Step 5. The decoration part
Adding decoration items to your tank can help make it more eye-pleasing while making it a more interesting environment for your pet turtle.
However, decorations aren’t necessarily important as they don’t affect the survival of your pet in any way.
To decorate your turtle tank, you can use smooth rocks, logs, and caves to act as hiding spots for your turtle. Just don’t overdo it to avoid taking up much of the turtle’s swimming and basking spaces.
Keep these tips in mind when adding décor accessories to your pet turtle tank:
- Avoid any décor items that have sharp edges as they can easily injure your turtle
- Avoid using too small items that your turtle may easily swallow and cause serious digestion issues such as impaction which can lead to severe constipation.
- Any décor items obtained from the wild should be first sterilized before putting them into the turtle tank. This will ensure they don’t transfer any diseases and parasites to your turtle’s habitat.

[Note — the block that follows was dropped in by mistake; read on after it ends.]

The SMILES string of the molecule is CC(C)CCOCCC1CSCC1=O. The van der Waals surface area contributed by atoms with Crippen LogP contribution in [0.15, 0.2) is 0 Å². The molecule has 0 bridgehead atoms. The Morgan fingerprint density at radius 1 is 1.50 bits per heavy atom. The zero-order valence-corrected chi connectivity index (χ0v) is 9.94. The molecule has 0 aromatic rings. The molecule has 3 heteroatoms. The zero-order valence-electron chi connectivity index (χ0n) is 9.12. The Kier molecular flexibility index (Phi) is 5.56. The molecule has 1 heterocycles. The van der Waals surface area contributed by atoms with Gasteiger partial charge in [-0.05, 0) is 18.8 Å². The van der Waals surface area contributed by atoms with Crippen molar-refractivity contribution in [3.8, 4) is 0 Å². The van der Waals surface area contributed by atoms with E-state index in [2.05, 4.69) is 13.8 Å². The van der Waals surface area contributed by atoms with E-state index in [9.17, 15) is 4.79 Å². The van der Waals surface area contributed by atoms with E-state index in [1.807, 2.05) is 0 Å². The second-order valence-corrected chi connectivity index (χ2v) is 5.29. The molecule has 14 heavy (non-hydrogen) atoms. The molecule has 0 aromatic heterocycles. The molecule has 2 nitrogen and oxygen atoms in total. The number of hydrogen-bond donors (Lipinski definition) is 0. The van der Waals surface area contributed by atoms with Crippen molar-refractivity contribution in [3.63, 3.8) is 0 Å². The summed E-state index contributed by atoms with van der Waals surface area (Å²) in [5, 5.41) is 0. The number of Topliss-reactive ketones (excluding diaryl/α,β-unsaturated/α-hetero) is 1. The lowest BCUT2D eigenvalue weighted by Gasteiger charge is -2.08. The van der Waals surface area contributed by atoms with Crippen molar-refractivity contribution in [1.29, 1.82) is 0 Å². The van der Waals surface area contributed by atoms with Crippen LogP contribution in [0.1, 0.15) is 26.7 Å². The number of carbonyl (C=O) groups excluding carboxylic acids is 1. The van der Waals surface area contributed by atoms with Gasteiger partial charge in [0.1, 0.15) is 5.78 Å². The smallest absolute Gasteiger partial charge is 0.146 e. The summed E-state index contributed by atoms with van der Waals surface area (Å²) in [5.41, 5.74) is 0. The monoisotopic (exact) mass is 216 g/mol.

- Only use aquatic plants that are safe and non-toxic for your turtle as they’ll definitely try to eat them.
Step 6. Fill the tank with water
At this point, everything is set up and all that’s remaining is to fill your new turtle’s habitat with water. Ensure you bring the water to a level that’s sufficient for your turtle to comfortably swim in.
As the rule of thumb goes, you should fill the tank with water to a depth of up to ¾ the length of your pet turtle. This is a safe depth for your turtle to easily flip itself if it accidentally turns upside down while inside the water.
You’ll also need to ensure you use distilled or de-chlorinated water that’s safe for your freshwater turtle.
We found this helpful video showing step-by-step how to correctly set up a turtle tank.
When setting up a turtle aquarium, try as much as possible to mimic your turtle’s natural habitat in the wild. You should start by getting a spacious tank size that allows your turtle plenty of room to swim and move around. Equip the tank with a basking spot with UV lighting and a heat lamp. Make sure the enclosure has plenty of swimming space and equip it with filtration to keep it clean. A heater is also essential for keeping the water temperature at the recommended range. Substrate and decorations are optional but help create a natural look to your tank.